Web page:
Bone Graft

Written by Brian Krans | Published on June 4, 2012
Medically Reviewed by Brenda B. Spriggs, MD, MPH, FACP

What Is a Bone Graft?

A bone graft is a surgical procedure used to fix problems associated with bones or joints. Bone grafting or transplanting of bone tissue is beneficial in fixing bones after trauma, problem joints, or growing bone around implanted devices, such as total knee replacement (TKR).

The bone used in a bone graft can come from your own body, from a donor, or could be entirely manmade. Once accepted by the patient, the bone graft provides a framework where new, living bone can grow.

The two most common types of bone grafts are:

  • allograft: this graft uses bone from a deceased donor or a cadaver that has been cleaned and stored in a tissue bank
  • autograft: graft made from a bone inside a patient’s body, such as the ribs or hips

The type of graft used depends on the type of injury your surgeon will be repairing. Allografts are commonly used in hip, knee, or long bone (arms or legs) reconstruction. The advantages are that (a) there’s no additional surgery needed to acquire the bone, and (b) it lowers the risk of infection since additional incisions or surgery on the recipient will not be required.

Why Bone Grafting Is Performed

Bone grafting is done for numerous reasons, including injury and disease. There are four main reasons bone grafts are used:

  • fractures—a bone graft may be used in the case of multiple or complex fractures or those that do not heal well after an initial treatment
  • fusion—most often done in the spine, fusion helps two bones heal together across a diseased joint
  • regeneration—used for bone lost to disease, infection, or injury, this can involve using small amounts in bone cavities or large sections of bones
  • implanted devices—a graft can be used to help bone heal around surgically implanted devices, like joint replacements, plates, or screws

The Risks of a Bone Graft

All surgical procedures involve risks of bleeding, infection, and reactions to anesthesia. Bone grafts carry these and other risks, including:

  • pain
  • nerve injury
  • rejection of the bone graft
  • inflammation

Ask your doctor about your risks and what you can do to minimize them to better understand them.

How to Prepare for Bone Grafting

Prior to your surgery, your doctor will perform a complete medical history and physical examination. During this time, tell your doctor about any medications, over-the-counter drugs, or supplements you’re taking.

You will most likely be required to fast before surgery, assuming that this isn’t an emergency surgery. This is done to prevent complications while you’re under anesthesia.

Your doctor will give you complete instructions about what do to the days before and the day of your surgery. It’s important to follow those instructions.

How a Bone Graft Is Performed

Prior to surgery, your doctor will decide which type of bone graft will be used. Shortly before the operation, you will be given general anesthesia, which will put you into a deep, peaceful sleep. An anesthesiologist will monitor the anesthesia and your recovery.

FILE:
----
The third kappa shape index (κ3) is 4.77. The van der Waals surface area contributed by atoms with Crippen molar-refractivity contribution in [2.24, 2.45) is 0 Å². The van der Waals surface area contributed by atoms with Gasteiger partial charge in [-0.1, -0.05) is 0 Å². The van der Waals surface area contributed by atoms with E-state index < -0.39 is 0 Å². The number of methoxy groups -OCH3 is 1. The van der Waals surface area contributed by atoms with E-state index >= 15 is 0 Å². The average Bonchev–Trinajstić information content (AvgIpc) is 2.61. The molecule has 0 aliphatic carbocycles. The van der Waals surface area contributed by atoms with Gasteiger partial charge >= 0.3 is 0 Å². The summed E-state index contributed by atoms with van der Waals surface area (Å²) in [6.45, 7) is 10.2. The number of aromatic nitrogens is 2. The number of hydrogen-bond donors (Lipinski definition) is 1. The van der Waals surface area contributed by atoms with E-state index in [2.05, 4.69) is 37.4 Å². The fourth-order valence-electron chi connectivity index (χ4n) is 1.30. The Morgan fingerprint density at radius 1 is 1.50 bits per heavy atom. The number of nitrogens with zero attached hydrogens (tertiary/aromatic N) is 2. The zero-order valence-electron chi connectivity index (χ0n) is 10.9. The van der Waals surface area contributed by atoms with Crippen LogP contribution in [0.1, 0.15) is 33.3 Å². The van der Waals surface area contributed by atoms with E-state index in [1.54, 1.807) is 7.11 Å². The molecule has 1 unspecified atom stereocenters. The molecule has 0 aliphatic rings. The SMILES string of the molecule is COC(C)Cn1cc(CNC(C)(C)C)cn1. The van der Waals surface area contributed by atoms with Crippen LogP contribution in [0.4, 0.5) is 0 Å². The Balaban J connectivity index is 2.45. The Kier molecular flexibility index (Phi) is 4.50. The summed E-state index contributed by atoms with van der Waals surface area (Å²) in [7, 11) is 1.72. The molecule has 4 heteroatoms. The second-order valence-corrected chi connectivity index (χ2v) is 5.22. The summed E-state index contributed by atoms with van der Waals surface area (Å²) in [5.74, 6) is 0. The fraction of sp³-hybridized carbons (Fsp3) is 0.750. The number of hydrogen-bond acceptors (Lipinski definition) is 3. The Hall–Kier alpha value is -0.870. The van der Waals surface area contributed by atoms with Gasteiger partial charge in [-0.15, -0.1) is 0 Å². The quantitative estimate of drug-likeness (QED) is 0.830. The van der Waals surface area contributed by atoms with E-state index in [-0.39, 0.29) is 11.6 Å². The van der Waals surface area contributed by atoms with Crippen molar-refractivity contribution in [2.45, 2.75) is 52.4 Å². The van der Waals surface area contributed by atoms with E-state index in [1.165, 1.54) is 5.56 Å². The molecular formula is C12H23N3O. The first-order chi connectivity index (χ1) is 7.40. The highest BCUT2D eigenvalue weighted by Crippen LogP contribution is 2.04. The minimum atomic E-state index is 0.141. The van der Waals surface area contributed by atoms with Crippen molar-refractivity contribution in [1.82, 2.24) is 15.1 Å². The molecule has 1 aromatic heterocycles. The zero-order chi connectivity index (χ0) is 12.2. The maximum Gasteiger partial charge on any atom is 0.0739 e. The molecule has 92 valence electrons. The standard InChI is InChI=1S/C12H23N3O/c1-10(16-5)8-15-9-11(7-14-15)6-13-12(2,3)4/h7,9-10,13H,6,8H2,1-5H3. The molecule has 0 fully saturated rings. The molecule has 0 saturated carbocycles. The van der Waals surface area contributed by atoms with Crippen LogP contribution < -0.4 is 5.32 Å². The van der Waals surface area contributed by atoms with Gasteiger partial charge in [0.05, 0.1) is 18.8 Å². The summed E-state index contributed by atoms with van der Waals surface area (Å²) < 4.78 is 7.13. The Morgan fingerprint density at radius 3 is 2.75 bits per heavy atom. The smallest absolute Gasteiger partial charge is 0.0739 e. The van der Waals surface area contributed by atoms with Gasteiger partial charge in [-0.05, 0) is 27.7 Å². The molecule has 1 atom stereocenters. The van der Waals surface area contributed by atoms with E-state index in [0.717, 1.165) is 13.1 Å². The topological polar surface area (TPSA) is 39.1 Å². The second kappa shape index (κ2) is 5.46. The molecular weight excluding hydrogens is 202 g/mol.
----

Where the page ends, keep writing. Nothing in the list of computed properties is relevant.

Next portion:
Your surgeon will make an incision in the skin above where the graft is needed. He or she will then shape the donated bone to fit the area. The graft will be held in place using various pins, plates, or screws.

Once the graft is securely in place, your surgeon will close the incision wound with stitches and bandage the wound. A cast or splint will be used to support the bone while it heals.

After Bone Grafting

Recovery from bone grafts depends on the size of the graft and other variables. Typical recovery can take anywhere from two weeks to three months. You will probably need to avoid vigorous physical activity for up to six months.

Immediately after surgery, icing and elevating the area involved in the grafting can help prevent painful inflammation. Even if your injury is in a cast, putting ice bags over the cast can help.

During recovery, you should exercise those muscle groups that were not affected by the surgery to keep your body in good shape. You should also maintain a healthy diet, which will aid in the recovery process.

One of the best decisions you can make—to help your body after surgery and overall—is to quit smoking. Smoking slows down the healing and growth of bone. Research has shown that bone grafts fail at a higher rate with smokers.

Was this article helpful? Yes No

Thank you.

Your message has been sent.

We're sorry, an error occurred.

We are unable to collect your feedback at this time. However, your feedback is important to us. Please try again later.

Show Sources

Trending Now

Numbness, Muscle Pain and Other RA Symptoms
Numbness, Muscle Pain and Other RA Symptoms
The symptoms of RA are more than just joint pain and stiffness. Common symptoms include loss of feeling, muscle pain, and more. Learn more in this slideshow.
Easy Ways to Conceal an Epinephrine Shot
Easy Ways to Conceal an Epinephrine Shot
Learn how to discreetly carry your epinephrine autoinjectors safely and discreetly. It’s easier than you think to keep your shots on hand when you’re on the go.
Timeline of an Anaphylactic Reaction
Timeline of an Anaphylactic Reaction
From first exposure to life-threatening complications, learn how quickly an allergy attack can escalate and why it can become life threatening.
Famous Athletes with Asthma
Famous Athletes with Asthma
Asthma shouldn’t be a barrier to staying active and fit. Learn about famous athletes who didn’t let asthma stop them from achieving their goals.
Understanding the Progression of Ankylosing Spondylitis
Understanding the Progression of Ankylosing Spondylitis
One serious potential cause of back pain is ankylosing spondylitis. Get an understanding of what this condition is, how it progresses, and potential complications in this slideshow.